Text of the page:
Chapter 13, entitled Adjustment of Debts
of an Individual With Regular Income, is designed for an individual debtor who has a regular source of income. Chapter 13
is often preferable to chapter 7 because it enables the debtor to keep a valuable asset, such as a house, and because
it allows the debtor to propose a "plan" to repay creditors over time – usually three to five years. Chapter
13 is also used by consumer debtors who do not qualify for chapter 7 relief under the means test. At a confirmation hearing,
the court either approves or disapproves the debtor's repayment plan, depending on whether it meets the Bankruptcy Code's
requirements for confirmation. Chapter 13 is very different from chapter 7 since the chapter 13 debtor usually remains in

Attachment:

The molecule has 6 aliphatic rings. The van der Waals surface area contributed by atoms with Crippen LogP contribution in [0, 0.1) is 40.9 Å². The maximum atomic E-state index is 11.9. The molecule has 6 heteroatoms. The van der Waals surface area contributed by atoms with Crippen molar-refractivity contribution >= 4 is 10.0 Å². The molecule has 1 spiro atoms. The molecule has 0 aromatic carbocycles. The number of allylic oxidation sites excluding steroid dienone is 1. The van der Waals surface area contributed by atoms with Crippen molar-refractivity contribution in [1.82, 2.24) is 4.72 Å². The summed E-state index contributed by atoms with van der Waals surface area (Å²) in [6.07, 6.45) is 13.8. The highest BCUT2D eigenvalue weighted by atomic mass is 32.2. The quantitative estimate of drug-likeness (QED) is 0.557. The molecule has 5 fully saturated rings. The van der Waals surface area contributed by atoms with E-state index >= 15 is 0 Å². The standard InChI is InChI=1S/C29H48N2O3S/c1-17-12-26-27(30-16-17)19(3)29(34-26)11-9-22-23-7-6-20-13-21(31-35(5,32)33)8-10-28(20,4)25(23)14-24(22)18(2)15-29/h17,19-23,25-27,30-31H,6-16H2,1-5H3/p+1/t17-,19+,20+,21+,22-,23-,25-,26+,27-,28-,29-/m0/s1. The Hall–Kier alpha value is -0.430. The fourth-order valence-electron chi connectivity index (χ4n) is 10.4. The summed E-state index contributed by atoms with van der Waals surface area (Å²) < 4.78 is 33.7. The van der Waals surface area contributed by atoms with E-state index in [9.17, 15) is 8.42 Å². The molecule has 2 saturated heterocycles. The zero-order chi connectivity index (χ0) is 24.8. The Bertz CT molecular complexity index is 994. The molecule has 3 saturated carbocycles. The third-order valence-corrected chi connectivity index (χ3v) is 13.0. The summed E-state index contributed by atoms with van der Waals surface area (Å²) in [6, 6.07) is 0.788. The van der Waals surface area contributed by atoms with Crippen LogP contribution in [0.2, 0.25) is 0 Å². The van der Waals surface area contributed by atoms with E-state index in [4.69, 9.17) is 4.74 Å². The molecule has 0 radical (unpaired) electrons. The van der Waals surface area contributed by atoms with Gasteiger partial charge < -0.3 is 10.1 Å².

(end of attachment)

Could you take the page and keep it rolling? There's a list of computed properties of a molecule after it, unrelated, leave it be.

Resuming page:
possession of the property of the estate and makes payments to creditors, through the trustee, based on the debtor's anticipated
income over the life of the plan.
Unlike chapter 7, the debtor does not receive an immediate discharge of debts. The debtor must complete the
payments required under the plan before the discharge is received. The debtor is protected from lawsuits, garnishments, and
other creditor actions while the plan is in effect. The discharge is also somewhat broader (i.e., more debts are eliminated)
under chapter 13 than the discharge under chapter 7.
CHAPTER 13 DEBT LIMITS
SECURED DEBT $1,081,400
UNSECURED DEBTS $360,475
Remove junior unsecured liens (lien stripping)
You can remove junior liens from your residence if the FMV of your residence
is less than the principal amount you owe on the first mortgage. When the first mortgage is underwater,
the junior mortgages are in effect unsecured; there is no equity for the junior mortgages. To remove the
junior lien you must file a Chapter 13 Bankruptcy in Federal Bankruptcy Court. This is the only sure way
to decrease the amount you owe on your residence; and only works if you have junior liens that completely underwater.